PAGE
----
Internet UL Garbage or True? Railroad Gauge.

This is the latest in a never ending stream of BS that friends e-mail me. Although, it is one of the more interesting ones I have seen, I wonder (unlike the majority of them where I know its BS) whether this one has a grain of truth to it.

Anyways, here it is:The US Standard railroad gauge (distance between the rails) is 4 feet, 8.5 inches.

That’s an exceedingly odd number. Why was that gauge used?

Because that’s the way they built them in England, and the US railroads were built by English expatriates.

Why did the English people build them like that? Because the first rail lines were built by the same people
who built the pre-railroad tramways, and that’s the gauge they used.

Why did “they” use that gauge then? Because the people who built the tramways used the same jigs and tools that they used for building wagons, which used that wheel spacing.

Okay! Why did the wagons use that odd wheel spacing? Well, if they tried to use any other spacing the wagons would break on some of the old, long distance roads, because that’s the spacing of the old wheel ruts.

So who built these old rutted roads? The first long distance roads in Europe were built by Imperial Rome for the benefit of their legions. The roads have been used ever since. And the ruts? The initial ruts, which everyone else had to match for fear of destroying their wagons, were first made by Roman war chariots. Since the chariots were made for or by Imperial Rome they were all alike in the matter of wheel spacing.

Thus, we have the answer to the original questions. The United States standard railroad gauge of 4 feet, 8.5 inches derived from the original specification for an Imperial Roman army war chariot.

Specs and Bureaucracies live forever.

So, the next time you are handed a specification and wonder what horse’s ass came up with it, you may be exactly right – because the Imperial Roman chariots were made to be just wide enough to accommodate the back-ends of two war-horses.

Why do YOU do the things you do?

There’s an interesting extension of the story about railroad gauge and horses’ behinds.

When you see the Space Shuttle sitting on the launch pad, there are two big booster rockets attached to the sides of the main fuel tank.
These are the solid rocket boosters, or SRBs.
The SRBs are made by Thiokol at a factory in Utah.
The engineers who designed the SRBs might have preferred to make them a bit fatter, but the SRBs had to be shipped by train from the factory to the launch site.
The railroad line to the factory runs through a tunnel in the mountains.
The SRBs had to fit through that tunnel.
The tunnel is slightly wider than a railroad track, and the railroad track is about as wide as two horses’ behinds.

So a major design feature of what is arguably the world’s most advanced transportation system was determined by the width of a horse’s backside.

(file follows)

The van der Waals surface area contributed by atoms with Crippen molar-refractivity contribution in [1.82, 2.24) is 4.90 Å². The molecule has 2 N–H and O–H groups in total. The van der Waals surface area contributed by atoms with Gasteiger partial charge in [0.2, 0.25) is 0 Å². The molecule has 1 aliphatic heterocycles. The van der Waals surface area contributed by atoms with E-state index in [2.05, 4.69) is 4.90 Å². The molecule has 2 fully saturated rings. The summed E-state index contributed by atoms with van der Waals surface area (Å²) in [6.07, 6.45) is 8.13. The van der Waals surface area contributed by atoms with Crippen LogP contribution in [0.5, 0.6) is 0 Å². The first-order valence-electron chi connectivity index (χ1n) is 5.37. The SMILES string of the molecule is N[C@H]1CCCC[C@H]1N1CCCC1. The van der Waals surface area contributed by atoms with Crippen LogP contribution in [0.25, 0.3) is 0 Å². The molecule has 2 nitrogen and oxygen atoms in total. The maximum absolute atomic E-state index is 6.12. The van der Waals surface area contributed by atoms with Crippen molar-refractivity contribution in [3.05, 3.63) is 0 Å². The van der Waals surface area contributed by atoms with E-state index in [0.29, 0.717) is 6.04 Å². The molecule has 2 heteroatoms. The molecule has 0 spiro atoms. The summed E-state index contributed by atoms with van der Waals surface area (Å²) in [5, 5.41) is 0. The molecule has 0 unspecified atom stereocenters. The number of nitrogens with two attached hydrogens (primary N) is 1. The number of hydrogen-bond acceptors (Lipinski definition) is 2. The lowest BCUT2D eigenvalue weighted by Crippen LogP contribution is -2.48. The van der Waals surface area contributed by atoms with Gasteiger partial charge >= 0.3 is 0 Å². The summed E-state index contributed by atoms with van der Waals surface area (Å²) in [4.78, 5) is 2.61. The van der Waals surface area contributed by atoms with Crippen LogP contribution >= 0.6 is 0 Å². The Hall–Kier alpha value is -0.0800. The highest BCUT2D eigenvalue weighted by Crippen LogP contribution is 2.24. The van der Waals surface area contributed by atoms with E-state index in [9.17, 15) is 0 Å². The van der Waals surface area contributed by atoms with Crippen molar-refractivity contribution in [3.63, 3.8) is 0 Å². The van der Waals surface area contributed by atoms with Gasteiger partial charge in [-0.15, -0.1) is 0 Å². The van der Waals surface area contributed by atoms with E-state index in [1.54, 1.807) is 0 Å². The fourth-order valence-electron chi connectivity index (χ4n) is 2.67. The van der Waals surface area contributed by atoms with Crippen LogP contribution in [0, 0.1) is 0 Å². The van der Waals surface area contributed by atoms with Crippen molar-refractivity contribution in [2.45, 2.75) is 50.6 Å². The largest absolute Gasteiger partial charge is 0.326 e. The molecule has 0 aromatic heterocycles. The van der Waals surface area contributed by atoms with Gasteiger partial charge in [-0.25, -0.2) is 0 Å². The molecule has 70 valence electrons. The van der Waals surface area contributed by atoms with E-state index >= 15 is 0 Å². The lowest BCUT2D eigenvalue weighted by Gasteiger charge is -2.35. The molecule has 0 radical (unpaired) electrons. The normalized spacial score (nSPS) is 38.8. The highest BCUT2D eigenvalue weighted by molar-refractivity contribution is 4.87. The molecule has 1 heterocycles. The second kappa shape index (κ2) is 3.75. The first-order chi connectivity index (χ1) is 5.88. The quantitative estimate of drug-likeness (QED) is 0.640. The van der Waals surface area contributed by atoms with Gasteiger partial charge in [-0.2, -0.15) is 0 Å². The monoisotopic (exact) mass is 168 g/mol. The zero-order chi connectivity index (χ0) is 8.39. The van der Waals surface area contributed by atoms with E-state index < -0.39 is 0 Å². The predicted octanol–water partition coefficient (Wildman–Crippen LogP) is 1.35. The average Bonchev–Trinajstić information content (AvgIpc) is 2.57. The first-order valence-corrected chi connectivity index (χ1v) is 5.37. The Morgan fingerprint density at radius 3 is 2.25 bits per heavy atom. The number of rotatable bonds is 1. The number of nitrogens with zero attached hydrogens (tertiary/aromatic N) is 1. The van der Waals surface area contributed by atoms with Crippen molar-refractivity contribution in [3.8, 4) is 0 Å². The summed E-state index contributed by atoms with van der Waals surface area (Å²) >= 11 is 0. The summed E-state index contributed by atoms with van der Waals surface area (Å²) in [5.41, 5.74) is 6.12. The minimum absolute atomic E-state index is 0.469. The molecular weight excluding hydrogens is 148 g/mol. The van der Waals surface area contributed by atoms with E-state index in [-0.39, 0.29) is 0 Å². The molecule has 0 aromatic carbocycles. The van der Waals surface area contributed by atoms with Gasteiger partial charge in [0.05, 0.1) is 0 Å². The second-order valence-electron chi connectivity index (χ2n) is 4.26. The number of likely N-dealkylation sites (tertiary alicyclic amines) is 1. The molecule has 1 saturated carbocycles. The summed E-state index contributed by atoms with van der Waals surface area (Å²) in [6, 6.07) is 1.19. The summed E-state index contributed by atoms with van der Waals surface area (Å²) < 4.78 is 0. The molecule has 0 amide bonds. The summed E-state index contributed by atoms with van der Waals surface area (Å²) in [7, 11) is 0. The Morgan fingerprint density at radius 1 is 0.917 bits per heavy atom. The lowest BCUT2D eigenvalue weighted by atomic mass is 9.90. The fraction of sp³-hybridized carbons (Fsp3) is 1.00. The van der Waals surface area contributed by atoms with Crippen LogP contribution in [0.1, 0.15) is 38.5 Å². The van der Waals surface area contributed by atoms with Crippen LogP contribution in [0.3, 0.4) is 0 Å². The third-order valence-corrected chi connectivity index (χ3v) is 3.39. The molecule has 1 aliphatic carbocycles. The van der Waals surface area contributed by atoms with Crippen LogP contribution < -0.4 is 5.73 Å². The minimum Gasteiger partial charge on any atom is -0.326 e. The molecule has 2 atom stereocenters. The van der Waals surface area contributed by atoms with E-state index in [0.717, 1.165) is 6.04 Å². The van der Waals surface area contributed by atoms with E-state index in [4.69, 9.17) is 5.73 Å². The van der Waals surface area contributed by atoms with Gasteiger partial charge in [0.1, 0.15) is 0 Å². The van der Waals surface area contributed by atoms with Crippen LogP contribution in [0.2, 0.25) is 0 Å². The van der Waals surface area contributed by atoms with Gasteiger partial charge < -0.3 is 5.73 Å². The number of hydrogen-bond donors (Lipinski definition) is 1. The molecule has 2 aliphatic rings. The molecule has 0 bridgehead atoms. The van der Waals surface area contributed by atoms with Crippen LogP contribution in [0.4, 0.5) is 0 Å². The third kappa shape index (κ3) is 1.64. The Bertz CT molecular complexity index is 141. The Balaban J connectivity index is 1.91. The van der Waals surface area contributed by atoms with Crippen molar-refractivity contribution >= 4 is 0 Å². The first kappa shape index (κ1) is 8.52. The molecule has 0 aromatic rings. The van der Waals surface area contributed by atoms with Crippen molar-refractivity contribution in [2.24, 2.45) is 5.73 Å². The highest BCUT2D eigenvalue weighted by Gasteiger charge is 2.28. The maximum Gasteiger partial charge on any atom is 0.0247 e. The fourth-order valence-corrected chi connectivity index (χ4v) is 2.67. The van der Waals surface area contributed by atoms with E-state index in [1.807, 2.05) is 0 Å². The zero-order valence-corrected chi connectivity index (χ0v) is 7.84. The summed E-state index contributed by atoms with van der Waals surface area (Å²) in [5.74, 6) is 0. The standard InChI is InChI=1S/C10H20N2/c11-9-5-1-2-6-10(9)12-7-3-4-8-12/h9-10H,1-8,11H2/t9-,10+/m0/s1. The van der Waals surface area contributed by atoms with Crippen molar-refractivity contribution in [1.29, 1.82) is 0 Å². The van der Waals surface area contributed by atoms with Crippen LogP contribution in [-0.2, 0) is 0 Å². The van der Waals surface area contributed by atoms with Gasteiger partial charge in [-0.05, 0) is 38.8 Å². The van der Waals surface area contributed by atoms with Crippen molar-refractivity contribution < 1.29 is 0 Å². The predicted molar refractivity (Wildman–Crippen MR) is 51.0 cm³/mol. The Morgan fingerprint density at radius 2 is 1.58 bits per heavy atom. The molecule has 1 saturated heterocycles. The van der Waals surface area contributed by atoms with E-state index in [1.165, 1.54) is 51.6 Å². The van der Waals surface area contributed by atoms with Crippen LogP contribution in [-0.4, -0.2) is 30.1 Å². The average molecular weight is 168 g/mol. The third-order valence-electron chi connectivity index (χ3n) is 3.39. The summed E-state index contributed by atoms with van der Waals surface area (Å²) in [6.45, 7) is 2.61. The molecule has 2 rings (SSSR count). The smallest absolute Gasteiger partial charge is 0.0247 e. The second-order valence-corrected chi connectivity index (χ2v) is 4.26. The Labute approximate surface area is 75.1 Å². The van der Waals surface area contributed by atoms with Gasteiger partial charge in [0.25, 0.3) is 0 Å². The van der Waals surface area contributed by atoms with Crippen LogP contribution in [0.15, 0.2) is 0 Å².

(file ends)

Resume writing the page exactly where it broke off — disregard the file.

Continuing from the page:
“Insert witty saying here.”

So, if this is all true, the moral is… the moral is…

Oh heck, what’s the moral? There’s history? The US will never go metric? The size of Kermit’s eyes are determined by the thumb-length of 12th century Kurdish traders? Life is a series of unending, senseless hardships that we cause ourselves validating Camus’ existential and nihilistic premise that hell is other people?

The real moral is good friends don’t forward b.s. emails to good friends.


The solid rocket boosters used on the space shuttle are only 12 feet in diameter. They didn’t have any trouble finding a railroad tunnel they would fit through.

The suggestion the engineers who designed them “might have wanted to make them a bit fatter” but couldn’t because of a railroad tunnel is ludicrous.

The whole story is ludicrous.

It’s a load of hooey. Take a look at:

Not really. The US was exporting engines early in the 1800s. If you look at the number of patents issued for railroad technology they are fairly evenly divided between US and British inventors. Railroad gauges were not standardized in Britain until the 1850’s. The Great Western Railway used a gauge around 7 feet. The US did not standardize their railroad gauge until after the Civil War.

Nope, jigs were used to build the wheels, not the axels that determined the wheel spacing.

Actually, the railroad gauge must be measured very precisely and ruts are hardly very preceise. In addition, railroad tracks could not be laid in ruts but on a prepared railroad bed.

The Roman army did not use chariots, nor would they have felt any need to standardize their chariot wheel size. The chariot was obsolete weaponry since the Assyrians figured out you could have two warriors fighting on horseback instead of one chariot.

True enough. But in this case it has more to do with competition between railroad companies in mid 1800’s.

Andrew Warinner

…and that story had to have precisely as many holes as a block of Swiss cheese because the story and cheese have the same odiferous properties.